I have had the pleasure of living in Winnipeg, Manitoba my whole life. Some people call it ‘Winterpeg’ as there are many months that we are literally in a deep freeze. For weeks on end, the temperature can drop to -30 degrees Celcius, putting a stop to the flow of just about everything. Having said that, the summers can be incredibly hot, reaching +30 degrees Celcius.
I live on the 13th floor of an an apartment on the river, and have watched the river freeze and thaw year after year. I get to observe in slow motion how the cooling temperatures start to change the rivers’ flow, until it becomes blocked. This has given me great insight into the flow of blood through the vessels, as flow is largely determined by temperature.
Diaphragmatic Breathing is one of the keys to prevent a heart attack
When we breathe properly with the diaphragm muscle, the core of the body is given a continual, internal massage. This internal movement creates a heating effect. Imagine the aorta leaving the heart, carrying blood to feed the entire body. If the temperature is optimal for flow, this task is simple. However, the majority of people do not breathe properly, pulling the breath in with the muscles of the upper chest. This lack of movement in the core will cause the area to become cooler.
The first thing to note is what happens to fats. Butter, when heated is a liquid, however when it is at room temperature, it becomes a solid. As the core of the body cools in its overall temperature, the fats carried in the blood begin to solidify. Watch the video below to see how with the river the ice starts to clump. Then, as the temperature continues to drop, the ice accumulates on the banks, causing a narrowing of the rivers’ bed. In the body, this means a narrowing of the arteries as the fats solidify and stick to the walls. this creates less space for optimal flow, resulting in an impairment of circulation.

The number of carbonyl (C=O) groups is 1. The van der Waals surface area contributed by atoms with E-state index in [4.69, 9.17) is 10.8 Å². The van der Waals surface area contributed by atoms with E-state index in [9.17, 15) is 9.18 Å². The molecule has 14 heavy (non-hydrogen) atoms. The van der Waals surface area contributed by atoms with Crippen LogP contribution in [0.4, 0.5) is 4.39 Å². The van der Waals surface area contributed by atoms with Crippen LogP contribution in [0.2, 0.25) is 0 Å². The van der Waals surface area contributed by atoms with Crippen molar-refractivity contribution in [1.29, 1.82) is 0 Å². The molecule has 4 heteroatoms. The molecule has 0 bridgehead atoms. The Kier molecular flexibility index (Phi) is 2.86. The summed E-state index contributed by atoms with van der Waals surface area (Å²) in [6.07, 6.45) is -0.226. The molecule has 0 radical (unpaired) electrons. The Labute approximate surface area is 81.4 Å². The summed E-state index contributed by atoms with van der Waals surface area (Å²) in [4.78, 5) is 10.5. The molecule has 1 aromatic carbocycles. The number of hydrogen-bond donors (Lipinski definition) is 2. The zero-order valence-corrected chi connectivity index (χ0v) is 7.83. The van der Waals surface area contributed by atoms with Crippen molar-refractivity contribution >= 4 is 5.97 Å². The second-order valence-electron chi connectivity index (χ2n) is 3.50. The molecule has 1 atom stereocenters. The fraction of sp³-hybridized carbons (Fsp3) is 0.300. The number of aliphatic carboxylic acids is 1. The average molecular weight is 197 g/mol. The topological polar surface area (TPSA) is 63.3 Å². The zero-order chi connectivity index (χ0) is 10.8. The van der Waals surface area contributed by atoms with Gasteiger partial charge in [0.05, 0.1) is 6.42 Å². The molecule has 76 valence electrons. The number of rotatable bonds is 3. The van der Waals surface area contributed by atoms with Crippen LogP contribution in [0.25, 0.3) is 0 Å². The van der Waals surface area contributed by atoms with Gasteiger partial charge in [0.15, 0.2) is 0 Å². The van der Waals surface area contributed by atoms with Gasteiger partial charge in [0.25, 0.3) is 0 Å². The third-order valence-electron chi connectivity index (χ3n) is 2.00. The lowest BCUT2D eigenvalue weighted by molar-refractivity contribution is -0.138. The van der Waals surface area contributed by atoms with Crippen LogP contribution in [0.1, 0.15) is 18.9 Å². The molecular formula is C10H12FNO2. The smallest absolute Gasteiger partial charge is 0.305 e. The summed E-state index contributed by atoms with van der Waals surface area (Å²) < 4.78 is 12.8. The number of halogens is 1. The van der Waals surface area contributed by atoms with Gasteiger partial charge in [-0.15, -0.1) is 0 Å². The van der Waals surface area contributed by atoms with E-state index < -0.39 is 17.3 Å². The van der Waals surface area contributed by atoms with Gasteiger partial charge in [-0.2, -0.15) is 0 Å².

The challenge is that once the core has become cooler, the tissue develops adhesions that affect alignment. The internal collapse created from incorrect breathing literally strangles the diaphragm muscle, making it almost impossible to breathe the way the body is intended. Theses adhesions can seal the tissue with a force of 2000lbs/square inch, literally freezing the area, just like the river in the winter.
Fluid Isometrics Block Therapy can help prevent a heart attack by heating up and melting through the tissue
Block Therapy can help prevent a heart attack because it heats up the tissue by creating an opportunity to “melt” through the adhesions that seal the core out of alignment, and access the diaphragm muscle so it can resume its’ proper function of working to pull oxygen in and release carbon dioxide. The application of this incredibly efficient bodywork allows the overall tissue temperature to increase, melting the fats off the arterial walls, and improving the overall circulation. It is simple to do, and highly effective.
The body can be challenging to understand, but there are some basic principles that we can apply to improve health and prevent disease. Fluid Isometrics Block Therapy addresses the body in such a way that cellular health, healing and tissue rejuvenation are within reach.
Keep The Flow Going To Prevent A Heart Attack
Just like the river in the winter, when our tissue is cold, flow is challenged. When flow becomes blocked, cells don’t receive what they need to function and pain, age and disease set in. By understanding the need for tissue to be at its optimal temperature and how to create this internally, we can minimize risks.
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